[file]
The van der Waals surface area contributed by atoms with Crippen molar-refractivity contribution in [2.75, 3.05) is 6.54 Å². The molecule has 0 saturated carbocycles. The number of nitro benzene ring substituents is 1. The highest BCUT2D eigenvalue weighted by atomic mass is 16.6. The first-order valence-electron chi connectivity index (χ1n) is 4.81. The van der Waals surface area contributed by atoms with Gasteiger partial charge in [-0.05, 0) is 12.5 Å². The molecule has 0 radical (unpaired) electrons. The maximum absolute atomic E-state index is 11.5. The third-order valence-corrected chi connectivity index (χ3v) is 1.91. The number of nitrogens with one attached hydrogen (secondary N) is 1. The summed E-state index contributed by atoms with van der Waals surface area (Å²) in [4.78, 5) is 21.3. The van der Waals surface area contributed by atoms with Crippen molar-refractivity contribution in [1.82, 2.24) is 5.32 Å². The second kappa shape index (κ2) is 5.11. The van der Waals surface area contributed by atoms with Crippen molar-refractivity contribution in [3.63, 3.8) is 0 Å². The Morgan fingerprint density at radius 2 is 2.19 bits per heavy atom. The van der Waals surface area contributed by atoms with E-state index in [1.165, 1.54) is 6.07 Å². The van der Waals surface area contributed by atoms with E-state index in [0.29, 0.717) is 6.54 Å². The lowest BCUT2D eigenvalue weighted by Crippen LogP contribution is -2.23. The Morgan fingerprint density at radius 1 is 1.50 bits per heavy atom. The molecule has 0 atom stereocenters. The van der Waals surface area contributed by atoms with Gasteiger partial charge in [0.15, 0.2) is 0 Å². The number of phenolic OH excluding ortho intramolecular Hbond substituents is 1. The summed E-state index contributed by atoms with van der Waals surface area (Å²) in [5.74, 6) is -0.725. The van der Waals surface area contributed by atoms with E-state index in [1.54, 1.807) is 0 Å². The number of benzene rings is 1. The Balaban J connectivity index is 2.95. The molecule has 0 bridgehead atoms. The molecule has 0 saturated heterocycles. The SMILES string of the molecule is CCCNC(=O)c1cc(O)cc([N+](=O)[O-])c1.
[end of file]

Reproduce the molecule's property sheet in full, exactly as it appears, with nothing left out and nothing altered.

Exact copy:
The van der Waals surface area contributed by atoms with Crippen molar-refractivity contribution in [2.75, 3.05) is 6.54 Å². The molecule has 0 saturated carbocycles. The number of nitro benzene ring substituents is 1. The highest BCUT2D eigenvalue weighted by atomic mass is 16.6. The first-order valence-electron chi connectivity index (χ1n) is 4.81. The van der Waals surface area contributed by atoms with Gasteiger partial charge in [-0.05, 0) is 12.5 Å². The molecule has 0 radical (unpaired) electrons. The maximum absolute atomic E-state index is 11.5. The third-order valence-corrected chi connectivity index (χ3v) is 1.91. The number of nitrogens with one attached hydrogen (secondary N) is 1. The summed E-state index contributed by atoms with van der Waals surface area (Å²) in [4.78, 5) is 21.3. The van der Waals surface area contributed by atoms with Crippen molar-refractivity contribution in [1.82, 2.24) is 5.32 Å². The second kappa shape index (κ2) is 5.11. The van der Waals surface area contributed by atoms with Crippen molar-refractivity contribution in [3.63, 3.8) is 0 Å². The Morgan fingerprint density at radius 2 is 2.19 bits per heavy atom. The van der Waals surface area contributed by atoms with E-state index in [1.165, 1.54) is 6.07 Å². The van der Waals surface area contributed by atoms with E-state index in [0.29, 0.717) is 6.54 Å². The lowest BCUT2D eigenvalue weighted by Crippen LogP contribution is -2.23. The Morgan fingerprint density at radius 1 is 1.50 bits per heavy atom. The molecule has 0 atom stereocenters. The van der Waals surface area contributed by atoms with Gasteiger partial charge in [0.15, 0.2) is 0 Å². The number of phenolic OH excluding ortho intramolecular Hbond substituents is 1. The summed E-state index contributed by atoms with van der Waals surface area (Å²) in [5.74, 6) is -0.725. The van der Waals surface area contributed by atoms with E-state index in [1.54, 1.807) is 0 Å². The number of benzene rings is 1. The Balaban J connectivity index is 2.95. The molecule has 0 bridgehead atoms. The molecule has 0 saturated heterocycles. The SMILES string of the molecule is CCCNC(=O)c1cc(O)cc([N+](=O)[O-])c1.